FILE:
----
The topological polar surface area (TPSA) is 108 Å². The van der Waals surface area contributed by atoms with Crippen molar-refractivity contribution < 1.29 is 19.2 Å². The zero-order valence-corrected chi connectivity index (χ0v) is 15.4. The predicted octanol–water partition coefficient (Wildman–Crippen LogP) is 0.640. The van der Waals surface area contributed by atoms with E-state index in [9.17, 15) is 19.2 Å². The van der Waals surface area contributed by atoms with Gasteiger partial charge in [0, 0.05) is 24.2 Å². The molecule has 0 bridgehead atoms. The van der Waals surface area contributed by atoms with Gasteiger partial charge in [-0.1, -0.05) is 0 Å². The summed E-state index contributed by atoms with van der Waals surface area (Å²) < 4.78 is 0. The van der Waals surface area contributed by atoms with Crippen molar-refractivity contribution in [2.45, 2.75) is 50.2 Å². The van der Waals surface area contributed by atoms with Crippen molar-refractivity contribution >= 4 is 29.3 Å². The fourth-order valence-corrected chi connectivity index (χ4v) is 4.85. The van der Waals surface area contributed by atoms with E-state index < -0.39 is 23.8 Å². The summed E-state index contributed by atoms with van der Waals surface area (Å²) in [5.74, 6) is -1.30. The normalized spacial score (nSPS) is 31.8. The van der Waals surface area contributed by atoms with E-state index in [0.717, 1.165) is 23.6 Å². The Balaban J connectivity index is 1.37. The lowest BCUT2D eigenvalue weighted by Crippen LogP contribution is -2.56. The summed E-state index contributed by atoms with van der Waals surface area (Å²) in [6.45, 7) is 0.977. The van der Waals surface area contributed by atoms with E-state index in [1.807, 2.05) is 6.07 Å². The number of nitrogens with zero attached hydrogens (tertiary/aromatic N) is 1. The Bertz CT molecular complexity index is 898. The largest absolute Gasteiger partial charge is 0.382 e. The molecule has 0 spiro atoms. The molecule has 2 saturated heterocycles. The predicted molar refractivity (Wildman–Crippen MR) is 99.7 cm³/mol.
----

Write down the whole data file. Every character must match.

The topological polar surface area (TPSA) is 108 Å². The van der Waals surface area contributed by atoms with Crippen molar-refractivity contribution < 1.29 is 19.2 Å². The zero-order valence-corrected chi connectivity index (χ0v) is 15.4. The predicted octanol–water partition coefficient (Wildman–Crippen LogP) is 0.640. The van der Waals surface area contributed by atoms with E-state index in [9.17, 15) is 19.2 Å². The van der Waals surface area contributed by atoms with Gasteiger partial charge in [0, 0.05) is 24.2 Å². The molecule has 0 bridgehead atoms. The van der Waals surface area contributed by atoms with Gasteiger partial charge in [-0.1, -0.05) is 0 Å². The summed E-state index contributed by atoms with van der Waals surface area (Å²) < 4.78 is 0. The van der Waals surface area contributed by atoms with Crippen molar-refractivity contribution in [2.45, 2.75) is 50.2 Å². The van der Waals surface area contributed by atoms with Crippen molar-refractivity contribution >= 4 is 29.3 Å². The fourth-order valence-corrected chi connectivity index (χ4v) is 4.85. The van der Waals surface area contributed by atoms with E-state index < -0.39 is 23.8 Å². The summed E-state index contributed by atoms with van der Waals surface area (Å²) in [5.74, 6) is -1.30. The normalized spacial score (nSPS) is 31.8. The van der Waals surface area contributed by atoms with E-state index in [0.717, 1.165) is 23.6 Å². The Balaban J connectivity index is 1.37. The lowest BCUT2D eigenvalue weighted by Crippen LogP contribution is -2.56. The summed E-state index contributed by atoms with van der Waals surface area (Å²) in [6.45, 7) is 0.977. The van der Waals surface area contributed by atoms with E-state index in [1.807, 2.05) is 6.07 Å². The number of nitrogens with zero attached hydrogens (tertiary/aromatic N) is 1. The Bertz CT molecular complexity index is 898. The largest absolute Gasteiger partial charge is 0.382 e. The molecule has 0 spiro atoms. The molecule has 2 saturated heterocycles. The predicted molar refractivity (Wildman–Crippen MR) is 99.7 cm³/mol.